tell" of a blind coroner somewhere. Now you know!
But, here is more of the story. When Mr. Cain's
wife died in 1936, you had a blind man alone in his home. The South was still reeling from
the great depression. So, Mr. and Mrs. A. K. Bernshouse merged their family's need with that
of Mr. Cain and moved in with Mr. Cain in a sharing of what each had. A son, Wilbert
Bernshouse, grew up in this environment. Wilbert would become one of the most influential and
successful scoutmasters in the history of Boy Scouts of America in South Carolina, troop 336
out of Trinity Methodist Church, Sumter, S. C.
My mother, a nurse, went by the Bernshouse
residence nearly every day to change nephrostomy bandages on Mrs. Bernshouse. Mr. Cain would
sometimes be there sitting in the front porch swing. If so, he'd always want me and my sister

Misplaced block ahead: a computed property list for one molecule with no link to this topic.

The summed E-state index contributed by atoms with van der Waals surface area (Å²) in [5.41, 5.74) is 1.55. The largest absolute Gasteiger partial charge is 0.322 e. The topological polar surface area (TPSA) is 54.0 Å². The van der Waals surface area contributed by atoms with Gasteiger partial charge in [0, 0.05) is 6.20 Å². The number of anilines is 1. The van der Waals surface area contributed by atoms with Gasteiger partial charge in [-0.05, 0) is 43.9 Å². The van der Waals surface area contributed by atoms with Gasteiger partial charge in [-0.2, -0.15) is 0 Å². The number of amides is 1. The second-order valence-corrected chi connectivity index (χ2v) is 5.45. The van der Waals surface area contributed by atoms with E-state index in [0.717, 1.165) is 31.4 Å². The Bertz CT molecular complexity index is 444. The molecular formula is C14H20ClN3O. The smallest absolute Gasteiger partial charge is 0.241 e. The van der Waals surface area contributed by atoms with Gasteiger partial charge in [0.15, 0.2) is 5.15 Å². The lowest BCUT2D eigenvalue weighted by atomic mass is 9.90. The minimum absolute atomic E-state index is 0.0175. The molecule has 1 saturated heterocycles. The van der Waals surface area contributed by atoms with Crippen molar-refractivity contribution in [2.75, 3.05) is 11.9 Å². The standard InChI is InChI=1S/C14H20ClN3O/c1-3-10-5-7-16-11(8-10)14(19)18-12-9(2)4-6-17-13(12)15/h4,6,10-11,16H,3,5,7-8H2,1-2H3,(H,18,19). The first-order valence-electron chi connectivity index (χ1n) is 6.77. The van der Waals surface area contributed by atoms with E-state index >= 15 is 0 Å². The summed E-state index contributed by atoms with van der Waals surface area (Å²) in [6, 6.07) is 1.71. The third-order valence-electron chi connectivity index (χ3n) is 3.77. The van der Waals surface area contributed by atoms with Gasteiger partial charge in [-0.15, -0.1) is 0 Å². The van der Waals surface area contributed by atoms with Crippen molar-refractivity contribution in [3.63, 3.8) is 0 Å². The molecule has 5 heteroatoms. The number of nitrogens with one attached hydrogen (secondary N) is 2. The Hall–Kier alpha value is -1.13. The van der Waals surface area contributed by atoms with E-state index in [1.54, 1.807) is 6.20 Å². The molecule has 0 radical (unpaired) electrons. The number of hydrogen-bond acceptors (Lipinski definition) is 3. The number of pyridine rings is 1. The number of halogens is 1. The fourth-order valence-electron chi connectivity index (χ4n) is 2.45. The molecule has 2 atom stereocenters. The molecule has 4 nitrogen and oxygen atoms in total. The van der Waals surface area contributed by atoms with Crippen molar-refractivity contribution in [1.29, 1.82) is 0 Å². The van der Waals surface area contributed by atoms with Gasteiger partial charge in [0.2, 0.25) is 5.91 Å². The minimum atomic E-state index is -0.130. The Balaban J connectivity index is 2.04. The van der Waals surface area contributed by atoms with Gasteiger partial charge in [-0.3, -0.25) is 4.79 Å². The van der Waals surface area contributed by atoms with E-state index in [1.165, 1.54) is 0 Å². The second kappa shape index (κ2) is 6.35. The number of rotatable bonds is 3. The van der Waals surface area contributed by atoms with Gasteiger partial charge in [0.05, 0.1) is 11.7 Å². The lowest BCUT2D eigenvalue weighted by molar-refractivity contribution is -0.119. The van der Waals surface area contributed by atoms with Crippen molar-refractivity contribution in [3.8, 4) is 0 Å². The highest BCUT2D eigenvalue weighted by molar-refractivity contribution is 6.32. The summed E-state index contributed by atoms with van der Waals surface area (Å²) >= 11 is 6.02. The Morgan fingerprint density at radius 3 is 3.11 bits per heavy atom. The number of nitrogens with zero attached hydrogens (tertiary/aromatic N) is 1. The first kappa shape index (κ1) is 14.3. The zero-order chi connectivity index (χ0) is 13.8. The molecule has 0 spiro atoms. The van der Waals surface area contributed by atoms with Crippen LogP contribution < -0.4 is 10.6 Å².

(we were less than 10 years old) to run over and sit with him on the swing. One after the other, while talking with us, we
knew what to expect: he'd delicately feel our faces & heads to "see how much we'd changed
since last time".
AND NOW FOR THE REST OF THE STORY
More Blind Coroners
Mr. Jamison Cain of Arlington, Va. provided me with some copies of
letters from his uncle's, Mr. Scott Cain's, files from or about other blind
Coroner: an elected official charged to view and investigate and assign cause
and manner of death....rumored to be blind. TRUE! Mr. Cain was totally blind when
elected coroner in 1927 at age 44, retiring 33 years later.
Master in Equity: an elected official charged to hear and decide/judge
disputes over property...rumored to be deaf. TRUE! Mr. H. C. Haynsworth (above) was
Chief of Rural Police: an elected official charged to chase down and catch the
criminal...rumored to have a wooden leg. TRUE! Mr. W. J. Seale (above) was a one-legged man who had a
Superintendent of County Schools: an appointed official charged with the
oversight of the education of the young...rumored to be an automobile mechanic. TRUE!